starter switch is  allowed to automatically flip back to the off
position for a waiting period of  10  seconds to protect the starter
from overheating.  After 10 seconds, the starter switch is turned
back to the on position to crank the engine for another 10 seconds.
If  the engine does  not start  after six  of  these  cranking  and
waiting periods, (i.e., after 120 seconds) it is determined that

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                                -5'
           a
           a
JJ
c
^
           s-i
           a
           c
           3
           4J
           (Tl
           !-l


           I
           0)
           E-
           3
           Cu
        100

         90

         80

         70

         60

         50

         40

         30

         20

         10

          Cl
                                          Type-C
                                    Type-B
                           Type-A
                          Fuel :  MS5
                          Ambient temperature :  -30  8C  
                             10           20
                               Time (sec)
                                                 30
      Figure 4. Temperature Profiles of Ultrasonic Atomizers

the engine is not: startable at the temperature being tested within
reasonable commercial acceptability.

     Once the engine  does start, the starter switch is let go (and
automatically  flips back to the off position), and  the glow plug
heater  switch  is also turned  off.   At the  end of a test,  e.g.,
"after a five minute emission sample is taken,  the  ignition switch
is turned off,  and the STOP button on the fuel control system  is
pressed to terminate  the logging of engine control parameter data.
V.
Test Results
     The results obtained from this test program are quite similar
to the result* obtained by  the JARI  engineers in Japan before  the
engine was*. s&Epped to the EPA for evaluation. [5]  The heated ultra-
sonic atomizer system helped to improve the cold startability of
both.  Mioa * and M85  fuels  at colder temperatures  than  normally
observed  from unassisted engines  with  only OE  injection systems
using these fuels.  The engine is capable of being cold started on
H100 at temperatures as low as 20F (-7C) with a glow plug preheat
time of 30 seconds.  The engine is  capable of being cold started on
H85 without the ultrasonic atomizer system at; ambient temperatures
lower than are capable of being obtained in EPA's current cold room
test facility.
     The  engine was initially tested on 11.8  RVP M85  fuel  at 50F
 (10C).  startup was almost instantaneous, with a required cranking

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                                -6-
 time of only l.l second.   The cold engine idle speed was 1620 rpm
 though after five minutes of operation, this speed was reduced to
 1340 rpm.  Average lambda values in the four exhaust runners were
 0.84, and were  quite  stable except for cylinder No.  1 which was
 somewhat leaner at 0.94.   Only the OEM injectors were required to
 start the engine.  The ultrasonic atomizor injection system was not
 required, nor was the glow plug preheater.  Figure 5 shows both the
 JARI and the EPA test results on both M85 and M100.

      Testing continued on M85 fuel,  and cold starting was success-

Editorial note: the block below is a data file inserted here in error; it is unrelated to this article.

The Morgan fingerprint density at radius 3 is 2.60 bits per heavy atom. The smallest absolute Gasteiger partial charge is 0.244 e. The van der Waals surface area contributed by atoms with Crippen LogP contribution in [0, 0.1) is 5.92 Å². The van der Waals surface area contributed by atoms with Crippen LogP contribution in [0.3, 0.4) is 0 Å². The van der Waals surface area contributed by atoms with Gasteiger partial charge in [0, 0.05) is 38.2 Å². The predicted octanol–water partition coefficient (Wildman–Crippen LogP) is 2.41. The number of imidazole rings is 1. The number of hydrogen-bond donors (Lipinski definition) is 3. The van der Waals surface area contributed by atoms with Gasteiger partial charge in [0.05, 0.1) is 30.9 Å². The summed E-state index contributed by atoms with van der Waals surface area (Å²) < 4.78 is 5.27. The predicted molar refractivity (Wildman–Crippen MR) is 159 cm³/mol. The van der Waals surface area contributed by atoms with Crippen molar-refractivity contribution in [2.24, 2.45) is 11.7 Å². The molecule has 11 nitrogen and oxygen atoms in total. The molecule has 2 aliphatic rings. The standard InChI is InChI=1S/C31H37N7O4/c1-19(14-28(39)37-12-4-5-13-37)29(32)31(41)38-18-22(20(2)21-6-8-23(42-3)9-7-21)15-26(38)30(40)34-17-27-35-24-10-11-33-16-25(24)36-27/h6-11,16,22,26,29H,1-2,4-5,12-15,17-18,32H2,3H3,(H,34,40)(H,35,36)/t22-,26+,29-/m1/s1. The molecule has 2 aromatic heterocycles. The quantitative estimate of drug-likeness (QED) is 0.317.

ful at  32F  (0C),  15F  (-10-C), and 9F  (-13-C).   The  results
 closely matched the results  obtained  at the JARI.   Cranking time
 increased to 3.5 seconds  at the 9F (-13C) test temperature, and
 idle engine speeds increased to 1800 rpm  initially and 1400 rpm
 after 5  minutes of stabilizing.  Average lambda values were similar
 to the 50F (10C)  test except  during the  9F  (-13C)  test where
 lambda values averaged a relatively rich 0.71, with cylinder No.  l
 somewhat leaner at 0.77.   Again, only the OEM injection system was
 required to  start the engine.  The cold start injectors, atomizers
 and preheaters were not required for any test using M85 fuel within
 the lower temperature  limit of the cold room  used in this  test
 program.

      The engine oil and coolant were  checked between each test, and
 the battery was  fully charged before each starting attempt.  After
 completing the  M85 evaluations,  the  engine's fuel was  drained and
 testing  was  initiated  on M100 fuel.

      The MlOO fuel used has an RVP of  4.6 psi.   The first test on
 M100 was performed at 50F (10C).  Testing with MlOO required the
 use of not only the OEM injectors, but also the  heated cold start
 atomized fuel injectors.   Preheat time at this temperature  was 10
-seconds.  Cranking time   to  start  was 5.5  seconds,  and initial
 engine speed was 1622 rpm.   Lambda  values  with MlOO were  leaner
 than with M85,  and averaged 0.96.  Cylinder No. 1  demonstrated a
 lambda value of 1.1.   This cylinder, due to the placement  of  the
 two ultrasonic  atomizers,  was consistently  the leanest throughout
 all tests of  both fuels.

      The cold room temperature was  cooled  to  20F (-7C),  and a
 cold start; attempt was made with the use of the ultrasonic atomizer
 fuel injector* and the  same glow plug  preheat time  of  10 seconds.
 The engine  would not  start  under  these  conditions  under   the
 prescribed; cranking procedure.   This same result occurred  in  the
 JARI tests,  and it was decided to lengthen the glow plug preheat
 time before attempting  another 20F  (-7C)  or colder test.

     First, however, a test was  run at 32F (0C) in an effort to
 correlate data at other points along the curves already generated
 at  the JARI  laboratory.   The engine started with the ultrasonic
 injectors and the 10 second glow plug preheat time after 28 seconds
 of cranking.   Engine speed  was slightly higher than observed during
 the 50F (10C) test,  with an  initial speed  of 1650  rpm  and a
 stabilized speed of 1400 rpm  after 5 minutes.

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                          -7-
   60
   50
O
03
CO
   30
fi
(C

O
   20
   10
      M85 	
      MI+US
      without
      heater
  M85
  MI+US
  with heater
  (10 sec preh aH

        \
                         start
                                EPA results
                                 V M85  OEM
                                 A Ml00  MI+US
                                   with heater